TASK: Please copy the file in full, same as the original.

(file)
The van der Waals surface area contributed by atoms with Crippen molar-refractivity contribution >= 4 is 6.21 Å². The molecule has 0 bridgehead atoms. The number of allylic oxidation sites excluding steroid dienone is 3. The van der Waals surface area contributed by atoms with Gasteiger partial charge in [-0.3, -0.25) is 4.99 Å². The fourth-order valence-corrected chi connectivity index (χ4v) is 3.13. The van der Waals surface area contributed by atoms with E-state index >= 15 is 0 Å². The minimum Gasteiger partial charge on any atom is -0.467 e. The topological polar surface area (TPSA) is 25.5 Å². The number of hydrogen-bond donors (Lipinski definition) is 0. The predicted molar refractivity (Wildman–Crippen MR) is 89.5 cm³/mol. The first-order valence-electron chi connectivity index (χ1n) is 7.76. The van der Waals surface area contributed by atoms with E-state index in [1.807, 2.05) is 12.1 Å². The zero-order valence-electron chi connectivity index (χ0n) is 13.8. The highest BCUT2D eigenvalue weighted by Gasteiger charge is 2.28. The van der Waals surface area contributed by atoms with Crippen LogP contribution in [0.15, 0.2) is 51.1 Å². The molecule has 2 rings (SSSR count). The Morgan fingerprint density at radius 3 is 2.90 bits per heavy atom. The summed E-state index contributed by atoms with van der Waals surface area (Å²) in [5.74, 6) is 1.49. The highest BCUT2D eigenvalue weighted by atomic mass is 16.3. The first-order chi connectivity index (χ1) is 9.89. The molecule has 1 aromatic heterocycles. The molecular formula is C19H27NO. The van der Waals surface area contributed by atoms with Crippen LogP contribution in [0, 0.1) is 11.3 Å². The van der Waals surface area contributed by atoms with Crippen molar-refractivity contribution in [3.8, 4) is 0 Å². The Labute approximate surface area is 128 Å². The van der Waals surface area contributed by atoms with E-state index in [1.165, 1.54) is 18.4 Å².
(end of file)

The van der Waals surface area contributed by atoms with Crippen molar-refractivity contribution >= 4 is 6.21 Å². The molecule has 0 bridgehead atoms. The number of allylic oxidation sites excluding steroid dienone is 3. The van der Waals surface area contributed by atoms with Gasteiger partial charge in [-0.3, -0.25) is 4.99 Å². The fourth-order valence-corrected chi connectivity index (χ4v) is 3.13. The van der Waals surface area contributed by atoms with E-state index >= 15 is 0 Å². The minimum Gasteiger partial charge on any atom is -0.467 e. The topological polar surface area (TPSA) is 25.5 Å². The number of hydrogen-bond donors (Lipinski definition) is 0. The predicted molar refractivity (Wildman–Crippen MR) is 89.5 cm³/mol. The first-order valence-electron chi connectivity index (χ1n) is 7.76. The van der Waals surface area contributed by atoms with E-state index in [1.807, 2.05) is 12.1 Å². The zero-order valence-electron chi connectivity index (χ0n) is 13.8. The highest BCUT2D eigenvalue weighted by Gasteiger charge is 2.28. The van der Waals surface area contributed by atoms with Crippen LogP contribution in [0.15, 0.2) is 51.1 Å². The molecule has 2 rings (SSSR count). The Morgan fingerprint density at radius 3 is 2.90 bits per heavy atom. The summed E-state index contributed by atoms with van der Waals surface area (Å²) in [5.74, 6) is 1.49. The highest BCUT2D eigenvalue weighted by atomic mass is 16.3. The first-order chi connectivity index (χ1) is 9.89. The molecule has 1 aromatic heterocycles. The molecular formula is C19H27NO. The van der Waals surface area contributed by atoms with Crippen LogP contribution in [0, 0.1) is 11.3 Å². The van der Waals surface area contributed by atoms with Crippen molar-refractivity contribution in [3.8, 4) is 0 Å². The Labute approximate surface area is 128 Å². The van der Waals surface area contributed by atoms with E-state index in [1.165, 1.54) is 18.4 Å².